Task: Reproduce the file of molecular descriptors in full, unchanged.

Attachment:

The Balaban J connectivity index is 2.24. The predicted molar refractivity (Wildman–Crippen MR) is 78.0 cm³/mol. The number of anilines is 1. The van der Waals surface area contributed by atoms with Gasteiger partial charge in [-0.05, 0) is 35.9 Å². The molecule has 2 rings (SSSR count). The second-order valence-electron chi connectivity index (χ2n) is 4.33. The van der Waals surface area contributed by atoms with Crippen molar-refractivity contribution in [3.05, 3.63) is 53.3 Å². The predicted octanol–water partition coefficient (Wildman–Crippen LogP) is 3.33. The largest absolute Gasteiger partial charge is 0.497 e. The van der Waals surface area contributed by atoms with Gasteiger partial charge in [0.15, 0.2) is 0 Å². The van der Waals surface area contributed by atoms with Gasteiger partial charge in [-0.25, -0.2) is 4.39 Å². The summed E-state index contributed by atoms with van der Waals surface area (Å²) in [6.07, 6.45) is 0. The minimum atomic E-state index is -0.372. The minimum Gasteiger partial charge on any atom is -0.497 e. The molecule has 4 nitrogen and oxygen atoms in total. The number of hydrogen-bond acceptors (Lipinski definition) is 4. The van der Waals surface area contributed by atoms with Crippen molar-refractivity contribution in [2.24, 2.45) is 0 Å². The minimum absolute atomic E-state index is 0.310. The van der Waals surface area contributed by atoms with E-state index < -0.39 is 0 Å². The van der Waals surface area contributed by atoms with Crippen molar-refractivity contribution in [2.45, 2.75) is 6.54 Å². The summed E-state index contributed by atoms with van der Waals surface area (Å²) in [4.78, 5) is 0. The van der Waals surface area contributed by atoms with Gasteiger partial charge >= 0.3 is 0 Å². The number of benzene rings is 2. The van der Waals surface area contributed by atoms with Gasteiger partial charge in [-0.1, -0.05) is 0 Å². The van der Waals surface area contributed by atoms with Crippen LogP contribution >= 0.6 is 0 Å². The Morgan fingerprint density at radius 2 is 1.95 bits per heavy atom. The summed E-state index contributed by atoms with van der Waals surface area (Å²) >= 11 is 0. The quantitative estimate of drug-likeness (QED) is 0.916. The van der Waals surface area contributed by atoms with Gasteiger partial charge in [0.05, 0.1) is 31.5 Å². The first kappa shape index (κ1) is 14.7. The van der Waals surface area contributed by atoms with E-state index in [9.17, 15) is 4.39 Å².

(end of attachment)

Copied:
The Balaban J connectivity index is 2.24. The predicted molar refractivity (Wildman–Crippen MR) is 78.0 cm³/mol. The number of anilines is 1. The van der Waals surface area contributed by atoms with Gasteiger partial charge in [-0.05, 0) is 35.9 Å². The molecule has 2 rings (SSSR count). The second-order valence-electron chi connectivity index (χ2n) is 4.33. The van der Waals surface area contributed by atoms with Crippen molar-refractivity contribution in [3.05, 3.63) is 53.3 Å². The predicted octanol–water partition coefficient (Wildman–Crippen LogP) is 3.33. The largest absolute Gasteiger partial charge is 0.497 e. The van der Waals surface area contributed by atoms with Gasteiger partial charge in [0.15, 0.2) is 0 Å². The van der Waals surface area contributed by atoms with Gasteiger partial charge in [-0.25, -0.2) is 4.39 Å². The summed E-state index contributed by atoms with van der Waals surface area (Å²) in [6.07, 6.45) is 0. The minimum atomic E-state index is -0.372. The minimum Gasteiger partial charge on any atom is -0.497 e. The molecule has 4 nitrogen and oxygen atoms in total. The number of hydrogen-bond acceptors (Lipinski definition) is 4. The van der Waals surface area contributed by atoms with Crippen molar-refractivity contribution in [2.24, 2.45) is 0 Å². The minimum absolute atomic E-state index is 0.310. The van der Waals surface area contributed by atoms with E-state index < -0.39 is 0 Å². The van der Waals surface area contributed by atoms with Crippen molar-refractivity contribution in [2.45, 2.75) is 6.54 Å². The summed E-state index contributed by atoms with van der Waals surface area (Å²) in [4.78, 5) is 0. The van der Waals surface area contributed by atoms with Gasteiger partial charge >= 0.3 is 0 Å². The number of benzene rings is 2. The van der Waals surface area contributed by atoms with Gasteiger partial charge in [-0.1, -0.05) is 0 Å². The van der Waals surface area contributed by atoms with Crippen LogP contribution >= 0.6 is 0 Å². The Morgan fingerprint density at radius 2 is 1.95 bits per heavy atom. The summed E-state index contributed by atoms with van der Waals surface area (Å²) >= 11 is 0. The quantitative estimate of drug-likeness (QED) is 0.916. The van der Waals surface area contributed by atoms with Gasteiger partial charge in [0.05, 0.1) is 31.5 Å². The first kappa shape index (κ1) is 14.7. The van der Waals surface area contributed by atoms with E-state index in [9.17, 15) is 4.39 Å².